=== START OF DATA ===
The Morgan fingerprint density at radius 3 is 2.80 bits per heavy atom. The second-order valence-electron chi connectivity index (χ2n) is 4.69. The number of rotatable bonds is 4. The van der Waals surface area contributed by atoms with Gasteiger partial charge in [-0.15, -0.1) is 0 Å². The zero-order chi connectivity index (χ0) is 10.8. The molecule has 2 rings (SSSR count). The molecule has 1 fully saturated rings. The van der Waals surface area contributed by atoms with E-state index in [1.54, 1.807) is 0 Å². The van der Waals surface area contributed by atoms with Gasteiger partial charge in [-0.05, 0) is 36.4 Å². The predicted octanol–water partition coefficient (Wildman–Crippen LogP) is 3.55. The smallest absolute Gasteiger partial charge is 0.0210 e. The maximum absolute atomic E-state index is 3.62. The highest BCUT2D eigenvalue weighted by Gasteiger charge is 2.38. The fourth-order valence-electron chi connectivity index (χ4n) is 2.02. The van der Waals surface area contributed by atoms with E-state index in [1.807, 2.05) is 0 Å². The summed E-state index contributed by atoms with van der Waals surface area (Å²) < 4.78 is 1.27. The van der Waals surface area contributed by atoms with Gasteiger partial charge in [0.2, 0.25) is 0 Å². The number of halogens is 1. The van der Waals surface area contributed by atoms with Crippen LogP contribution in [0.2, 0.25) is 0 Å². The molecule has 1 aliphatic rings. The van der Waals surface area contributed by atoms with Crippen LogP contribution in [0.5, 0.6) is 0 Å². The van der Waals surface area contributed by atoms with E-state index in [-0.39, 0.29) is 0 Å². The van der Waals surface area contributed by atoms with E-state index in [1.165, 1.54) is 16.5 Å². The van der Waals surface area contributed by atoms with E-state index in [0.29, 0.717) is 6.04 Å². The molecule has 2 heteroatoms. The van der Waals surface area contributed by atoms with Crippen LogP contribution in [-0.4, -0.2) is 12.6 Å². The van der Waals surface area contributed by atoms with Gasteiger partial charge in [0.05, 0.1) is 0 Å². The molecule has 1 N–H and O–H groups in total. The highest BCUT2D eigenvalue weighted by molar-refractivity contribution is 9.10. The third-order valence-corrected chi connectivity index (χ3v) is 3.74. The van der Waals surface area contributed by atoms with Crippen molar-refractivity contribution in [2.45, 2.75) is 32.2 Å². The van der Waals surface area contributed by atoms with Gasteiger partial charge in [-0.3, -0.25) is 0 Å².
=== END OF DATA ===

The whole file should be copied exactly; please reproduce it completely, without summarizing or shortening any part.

The Morgan fingerprint density at radius 3 is 2.80 bits per heavy atom. The second-order valence-electron chi connectivity index (χ2n) is 4.69. The number of rotatable bonds is 4. The van der Waals surface area contributed by atoms with Gasteiger partial charge in [-0.15, -0.1) is 0 Å². The zero-order chi connectivity index (χ0) is 10.8. The molecule has 2 rings (SSSR count). The molecule has 1 fully saturated rings. The van der Waals surface area contributed by atoms with E-state index in [1.54, 1.807) is 0 Å². The van der Waals surface area contributed by atoms with Gasteiger partial charge in [-0.05, 0) is 36.4 Å². The predicted octanol–water partition coefficient (Wildman–Crippen LogP) is 3.55. The smallest absolute Gasteiger partial charge is 0.0210 e. The maximum absolute atomic E-state index is 3.62. The highest BCUT2D eigenvalue weighted by Gasteiger charge is 2.38. The fourth-order valence-electron chi connectivity index (χ4n) is 2.02. The van der Waals surface area contributed by atoms with E-state index in [1.807, 2.05) is 0 Å². The summed E-state index contributed by atoms with van der Waals surface area (Å²) < 4.78 is 1.27. The van der Waals surface area contributed by atoms with Gasteiger partial charge in [0.2, 0.25) is 0 Å². The number of halogens is 1. The van der Waals surface area contributed by atoms with Crippen LogP contribution in [0.2, 0.25) is 0 Å². The molecule has 1 aliphatic rings. The van der Waals surface area contributed by atoms with Crippen LogP contribution in [0.5, 0.6) is 0 Å². The van der Waals surface area contributed by atoms with E-state index in [-0.39, 0.29) is 0 Å². The van der Waals surface area contributed by atoms with E-state index in [1.165, 1.54) is 16.5 Å². The van der Waals surface area contributed by atoms with E-state index in [0.29, 0.717) is 6.04 Å². The molecule has 2 heteroatoms. The van der Waals surface area contributed by atoms with Crippen LogP contribution in [-0.4, -0.2) is 12.6 Å². The van der Waals surface area contributed by atoms with Gasteiger partial charge in [0.05, 0.1) is 0 Å². The molecule has 1 N–H and O–H groups in total. The highest BCUT2D eigenvalue weighted by molar-refractivity contribution is 9.10. The third-order valence-corrected chi connectivity index (χ3v) is 3.74. The van der Waals surface area contributed by atoms with Crippen molar-refractivity contribution in [2.45, 2.75) is 32.2 Å². The van der Waals surface area contributed by atoms with Gasteiger partial charge in [-0.3, -0.25) is 0 Å².